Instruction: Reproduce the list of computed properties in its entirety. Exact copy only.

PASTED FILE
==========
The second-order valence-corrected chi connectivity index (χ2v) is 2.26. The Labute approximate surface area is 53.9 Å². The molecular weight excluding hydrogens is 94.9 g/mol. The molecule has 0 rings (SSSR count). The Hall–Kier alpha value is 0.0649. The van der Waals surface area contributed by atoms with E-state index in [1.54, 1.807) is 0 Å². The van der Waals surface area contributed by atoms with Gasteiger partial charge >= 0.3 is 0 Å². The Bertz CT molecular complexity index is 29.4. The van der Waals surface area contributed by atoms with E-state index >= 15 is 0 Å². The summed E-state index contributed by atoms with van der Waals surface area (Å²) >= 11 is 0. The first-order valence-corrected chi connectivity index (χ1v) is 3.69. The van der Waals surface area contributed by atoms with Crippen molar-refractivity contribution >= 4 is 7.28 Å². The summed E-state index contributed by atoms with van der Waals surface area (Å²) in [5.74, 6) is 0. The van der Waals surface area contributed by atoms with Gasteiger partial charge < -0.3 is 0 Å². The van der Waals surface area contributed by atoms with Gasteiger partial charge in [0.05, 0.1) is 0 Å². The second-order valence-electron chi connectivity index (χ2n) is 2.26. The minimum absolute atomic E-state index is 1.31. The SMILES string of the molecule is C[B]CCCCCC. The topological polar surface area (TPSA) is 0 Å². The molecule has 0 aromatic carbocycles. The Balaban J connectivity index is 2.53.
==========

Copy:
The second-order valence-corrected chi connectivity index (χ2v) is 2.26. The Labute approximate surface area is 53.9 Å². The molecular weight excluding hydrogens is 94.9 g/mol. The molecule has 0 rings (SSSR count). The Hall–Kier alpha value is 0.0649. The van der Waals surface area contributed by atoms with E-state index in [1.54, 1.807) is 0 Å². The van der Waals surface area contributed by atoms with Gasteiger partial charge >= 0.3 is 0 Å². The Bertz CT molecular complexity index is 29.4. The van der Waals surface area contributed by atoms with E-state index >= 15 is 0 Å². The summed E-state index contributed by atoms with van der Waals surface area (Å²) >= 11 is 0. The first-order valence-corrected chi connectivity index (χ1v) is 3.69. The van der Waals surface area contributed by atoms with Crippen molar-refractivity contribution >= 4 is 7.28 Å². The summed E-state index contributed by atoms with van der Waals surface area (Å²) in [5.74, 6) is 0. The van der Waals surface area contributed by atoms with Gasteiger partial charge < -0.3 is 0 Å². The van der Waals surface area contributed by atoms with Gasteiger partial charge in [0.05, 0.1) is 0 Å². The second-order valence-electron chi connectivity index (χ2n) is 2.26. The minimum absolute atomic E-state index is 1.31. The SMILES string of the molecule is C[B]CCCCCC. The topological polar surface area (TPSA) is 0 Å². The molecule has 0 aromatic carbocycles. The Balaban J connectivity index is 2.53.